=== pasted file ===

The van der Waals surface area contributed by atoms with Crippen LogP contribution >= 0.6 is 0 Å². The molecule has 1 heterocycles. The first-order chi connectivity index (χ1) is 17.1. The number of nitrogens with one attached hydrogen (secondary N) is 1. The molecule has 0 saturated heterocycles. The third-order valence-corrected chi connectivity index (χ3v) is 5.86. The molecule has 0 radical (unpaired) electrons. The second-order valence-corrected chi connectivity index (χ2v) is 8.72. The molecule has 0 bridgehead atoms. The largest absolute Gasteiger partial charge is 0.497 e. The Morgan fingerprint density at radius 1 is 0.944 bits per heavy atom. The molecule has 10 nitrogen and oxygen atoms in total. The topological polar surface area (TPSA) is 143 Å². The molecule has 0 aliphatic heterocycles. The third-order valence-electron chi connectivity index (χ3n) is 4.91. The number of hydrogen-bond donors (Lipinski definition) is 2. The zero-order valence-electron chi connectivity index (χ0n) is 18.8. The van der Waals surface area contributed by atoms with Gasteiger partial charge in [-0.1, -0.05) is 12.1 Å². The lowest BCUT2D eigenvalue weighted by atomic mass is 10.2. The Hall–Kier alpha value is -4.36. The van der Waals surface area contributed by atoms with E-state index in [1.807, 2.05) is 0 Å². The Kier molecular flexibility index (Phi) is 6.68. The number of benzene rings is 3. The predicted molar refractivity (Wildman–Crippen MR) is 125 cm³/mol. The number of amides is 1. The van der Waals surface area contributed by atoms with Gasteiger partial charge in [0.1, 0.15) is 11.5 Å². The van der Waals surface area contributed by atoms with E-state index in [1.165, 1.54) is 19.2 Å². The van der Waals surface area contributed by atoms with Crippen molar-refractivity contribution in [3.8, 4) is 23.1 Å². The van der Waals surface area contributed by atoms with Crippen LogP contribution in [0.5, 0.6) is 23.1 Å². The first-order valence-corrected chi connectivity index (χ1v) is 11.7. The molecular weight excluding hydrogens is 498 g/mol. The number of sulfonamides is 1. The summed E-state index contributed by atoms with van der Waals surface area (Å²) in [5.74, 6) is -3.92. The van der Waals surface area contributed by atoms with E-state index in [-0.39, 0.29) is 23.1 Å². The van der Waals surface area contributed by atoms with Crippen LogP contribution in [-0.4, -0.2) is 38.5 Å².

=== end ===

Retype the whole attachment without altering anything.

The van der Waals surface area contributed by atoms with Crippen LogP contribution >= 0.6 is 0 Å². The molecule has 1 heterocycles. The first-order chi connectivity index (χ1) is 17.1. The number of nitrogens with one attached hydrogen (secondary N) is 1. The molecule has 0 saturated heterocycles. The third-order valence-corrected chi connectivity index (χ3v) is 5.86. The molecule has 0 radical (unpaired) electrons. The second-order valence-corrected chi connectivity index (χ2v) is 8.72. The molecule has 0 bridgehead atoms. The largest absolute Gasteiger partial charge is 0.497 e. The Morgan fingerprint density at radius 1 is 0.944 bits per heavy atom. The molecule has 10 nitrogen and oxygen atoms in total. The topological polar surface area (TPSA) is 143 Å². The molecule has 0 aliphatic heterocycles. The third-order valence-electron chi connectivity index (χ3n) is 4.91. The number of hydrogen-bond donors (Lipinski definition) is 2. The zero-order valence-electron chi connectivity index (χ0n) is 18.8. The van der Waals surface area contributed by atoms with Gasteiger partial charge in [-0.1, -0.05) is 12.1 Å². The lowest BCUT2D eigenvalue weighted by atomic mass is 10.2. The Hall–Kier alpha value is -4.36. The van der Waals surface area contributed by atoms with E-state index in [1.807, 2.05) is 0 Å². The Kier molecular flexibility index (Phi) is 6.68. The number of benzene rings is 3. The predicted molar refractivity (Wildman–Crippen MR) is 125 cm³/mol. The number of amides is 1. The van der Waals surface area contributed by atoms with Gasteiger partial charge in [0.1, 0.15) is 11.5 Å². The van der Waals surface area contributed by atoms with E-state index in [1.165, 1.54) is 19.2 Å². The van der Waals surface area contributed by atoms with Crippen molar-refractivity contribution in [3.8, 4) is 23.1 Å². The van der Waals surface area contributed by atoms with Crippen LogP contribution in [0.5, 0.6) is 23.1 Å². The first-order valence-corrected chi connectivity index (χ1v) is 11.7. The molecular weight excluding hydrogens is 498 g/mol. The number of sulfonamides is 1. The summed E-state index contributed by atoms with van der Waals surface area (Å²) in [5.74, 6) is -3.92. The van der Waals surface area contributed by atoms with E-state index in [-0.39, 0.29) is 23.1 Å². The van der Waals surface area contributed by atoms with Crippen LogP contribution in [-0.4, -0.2) is 38.5 Å².